Even more so than money, though, these new Brooklynites, and some of the old ones too, have the types of backgrounds that are useful in modern community organizing-Internet technology, marketing, architecture. About four or five of them are doing nothing income-producing while they wage the war. Jezra Kaye, a 54-year-old corporate speech coach, dug into a credit line drawn on her family’s co-op to devote a year to the effort. Mr. Goldstein, a former website designer, is living off of a modest inheritance from his mother, a social worker who died of an apparent heart attack in December 2004 on a Union Square subway platform. Mr. Goldstein just happened to be a few blocks away arguing his case at the time before the Regional Plan Association, a civic organization that has remained neutral on the project.
Little wonder these newcomers should get turned off now that Mr. Ratner wants to bring in 16 Frank Gehry-designed high rises. The whole reason they moved was to get away from Manhattan.
"I used to live two blocks from Penn Station. It is a real strain on the neighborhood to have thousands of sports fans come in on a regular basis," said writer Jennifer Egan, who has lived in Fort Greene for six years.
Two years ago, a DDDB steering committee member, Lucy Koteen, noticed an unsolicited check from Ms. Egan as she was carrying donations to the bank. She worked up a relationship with the writer and then asked her to join the same advisory board on which Mr. Lethem–and Mr. Law–also sit. Ms. Egan eagerly assented.
"I think Frank Gehry’s buildings are monstrous," Ms. Egan told the Observer. "They are strange, huge, unappealing. It will seem like something that was dreamed up by a bunch of guys with a combination of strong-armed tactics and wheedling propaganda. The last brochure included pictures of a park space on top of the arena that it turns out will be a private park, and there were no pictures of the towers that were going to be built."
Members of the advisory board, which includes plenty of old-guard Brooklynites along with some new Brooklyn flash, do not need to do anything but lend a bit of stardust to the proceedings. But Ms. Egan is also one of DDDB’s 125 block captains-meaning she is distributing flyers along her street for the rally–and says that the writers on the advisory board are hashing out fund-raising ideas they may undertake.
"Our thinking behind why we wanted an advisory board was that it would help reinforce our credibility a bit because the Forest City Ratner people tried to cast us as a bunch of crazies and trouble-makers," said Yanis Bibelnieks, a 60-year-old, semi-retired investor relations consultant, who drafted Jonathan Safran Foer, a neighbor in Park Slope, to the advisory board. "We kept talking about how we could legitimize the idea that we actually represent the community, that we are not unique in the sense of we were just making trouble."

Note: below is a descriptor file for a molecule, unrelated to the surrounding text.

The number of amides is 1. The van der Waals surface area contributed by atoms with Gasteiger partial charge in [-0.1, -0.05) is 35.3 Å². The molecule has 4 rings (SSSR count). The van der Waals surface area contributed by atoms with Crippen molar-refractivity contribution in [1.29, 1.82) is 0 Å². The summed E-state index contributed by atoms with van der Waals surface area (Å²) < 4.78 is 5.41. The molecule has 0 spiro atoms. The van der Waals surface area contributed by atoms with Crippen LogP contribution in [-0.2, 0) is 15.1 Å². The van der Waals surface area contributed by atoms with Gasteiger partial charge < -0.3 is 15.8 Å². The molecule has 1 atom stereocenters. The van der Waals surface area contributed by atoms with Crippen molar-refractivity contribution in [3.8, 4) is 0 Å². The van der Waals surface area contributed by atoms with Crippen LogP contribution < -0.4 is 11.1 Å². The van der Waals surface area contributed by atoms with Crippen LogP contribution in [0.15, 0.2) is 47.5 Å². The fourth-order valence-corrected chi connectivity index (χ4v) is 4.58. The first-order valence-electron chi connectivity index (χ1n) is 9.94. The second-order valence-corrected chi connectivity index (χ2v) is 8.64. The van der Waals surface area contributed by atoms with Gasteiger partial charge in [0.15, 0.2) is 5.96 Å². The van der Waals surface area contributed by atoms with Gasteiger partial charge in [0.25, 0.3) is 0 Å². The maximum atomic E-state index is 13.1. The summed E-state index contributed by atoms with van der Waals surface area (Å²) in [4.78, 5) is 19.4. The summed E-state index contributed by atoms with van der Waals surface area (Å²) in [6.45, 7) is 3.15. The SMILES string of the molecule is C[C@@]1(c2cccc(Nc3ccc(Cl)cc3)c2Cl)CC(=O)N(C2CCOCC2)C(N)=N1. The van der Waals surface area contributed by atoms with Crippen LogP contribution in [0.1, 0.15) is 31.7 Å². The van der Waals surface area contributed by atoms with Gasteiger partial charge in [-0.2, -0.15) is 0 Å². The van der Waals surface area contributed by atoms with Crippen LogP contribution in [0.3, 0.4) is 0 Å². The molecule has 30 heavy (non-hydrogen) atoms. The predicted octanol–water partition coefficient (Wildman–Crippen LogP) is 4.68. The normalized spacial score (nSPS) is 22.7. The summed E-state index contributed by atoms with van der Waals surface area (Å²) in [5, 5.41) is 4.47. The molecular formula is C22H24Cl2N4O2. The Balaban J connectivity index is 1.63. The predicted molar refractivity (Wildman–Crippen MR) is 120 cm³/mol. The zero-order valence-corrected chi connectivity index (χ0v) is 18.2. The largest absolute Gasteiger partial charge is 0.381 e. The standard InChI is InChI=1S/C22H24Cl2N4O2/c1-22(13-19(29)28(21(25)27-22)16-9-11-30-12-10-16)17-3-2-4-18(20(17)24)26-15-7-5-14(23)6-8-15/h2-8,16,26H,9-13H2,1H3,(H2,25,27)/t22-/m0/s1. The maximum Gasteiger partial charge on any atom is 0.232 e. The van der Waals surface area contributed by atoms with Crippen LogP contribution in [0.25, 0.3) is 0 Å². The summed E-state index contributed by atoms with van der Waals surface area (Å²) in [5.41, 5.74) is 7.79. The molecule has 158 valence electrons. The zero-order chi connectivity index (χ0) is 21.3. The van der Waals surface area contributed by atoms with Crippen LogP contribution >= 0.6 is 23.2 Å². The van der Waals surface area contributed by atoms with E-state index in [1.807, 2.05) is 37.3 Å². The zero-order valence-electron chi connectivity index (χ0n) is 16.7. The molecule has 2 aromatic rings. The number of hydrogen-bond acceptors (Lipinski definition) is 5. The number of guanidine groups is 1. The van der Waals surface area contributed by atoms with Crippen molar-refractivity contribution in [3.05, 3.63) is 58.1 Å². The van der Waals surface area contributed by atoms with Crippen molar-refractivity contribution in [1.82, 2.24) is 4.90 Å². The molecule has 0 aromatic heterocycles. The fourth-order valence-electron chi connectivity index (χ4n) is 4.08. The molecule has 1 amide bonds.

It’s a favorite parlor game for opponents and supporters to determine just how many people are in their camp. James Stuckey, Forest City’s project manager, said he does not think opponents are all that numerous.
"I think the core, intense opposition to the projects a smaller group of people who live in closer to this project," he told The Observer. "I have done close to 200 meetings all throughout Brooklyn and there is substantial support for this project."
As for the expected showoff force at Sunday’s rally, which organizers estimate will draw at least 2,000, he said, "You don’t know how many people will come out because they oppose it and how many people are coming to find out more about it."
It just so happens that Forest City staged an event a few days earlier, July 11, that looked an awful lot like an attempt to show its own support: an information session for people interested in the 2,250 affordable apartments that would be built under the plan.
Mr. Stuckey added that one of the opposition blogs, No Land Grab, evidenced "a lack of transparency" because it reproduced an ad for the forum without giving the time and place. (The blog did show a phone number and an e-mail address to reserve a spot, however.)
"What I think is amazing is that without us doing any work at all, we have received over 4,000 RSVP’s," he said the day before the information session. "That is not us working the crowd and putting up posters on lamp posts. That’s a couple of newspaper ads and an e-mail sent around to people."
Just a couple of newspaper ads in major city dailies–at a cost that would presumably have bankrupted Develop Don’t Destroy.
And as for those e-mails, they went out to about 20,000 people who had responded positively to a full-color brochure sent to "several hundred thousand households" in the borough, according to a spokesman. (Unfortunately, only one-ninth of the respondents will fit, and they will have to wait three to 10 years until their apartments are built.)
By contrast, Develop Don’t Destroy Brooklyn is planning on taking out a quarter-page ad in the local community weekly this Friday and are distributing 40,000 photocopied flyers under people’s doors and at street fairs.
Still, Mr. Stuckey playing David to Mr. Goldstein’s Goliath is an indication of just how fortunes have shifted.
Forest City was supposed to have this all wrapped up. Even before the official announcement unveiling Mr. Ratner’s plans in December 2003, he had received backing from the Governor and the Mayor. Two months later, the city and state pledged $200 million to help make it possible. Charles Gargano, the chief of the state economic development agency, which is supposed to approve or reject it in the next few months, publicly said recently that he sees no problem with the proposal.
But the opposition’s sophisticated munching machine takes every scrap of information that Forest City or a government agency puts out, every effort at propaganda, and spits it back in the developer’s face. Hence the full-color brochure is called the "liar flyer" because it did not picture Frank Gehry’s designs for the towers. (Mr. Stuckey said it wasn’t meant to be an architectural brochure, and that images were given to the media two weeks later at a press conference with Mr. Gehry.) As for affordable housing, opponents have calculated that only 12 percent of the apartments will be affordable to people earning less than the borough’s median income. And numerous opponents told The Observer that what got them involved was a picture of Mr. Gehry’s Las Vegas-style design, which Forest City had given The New York Times as an exclusive and which ended up on the front page last June. Far from building support, the picture gave the opposition its best fuel.
And so, Forest City–this multi-billion dollar David–waits for another gaffe like the one Mr. Goldstein made in his e-mail. Next time, perhaps, the opposition will stumble and not be able to get up.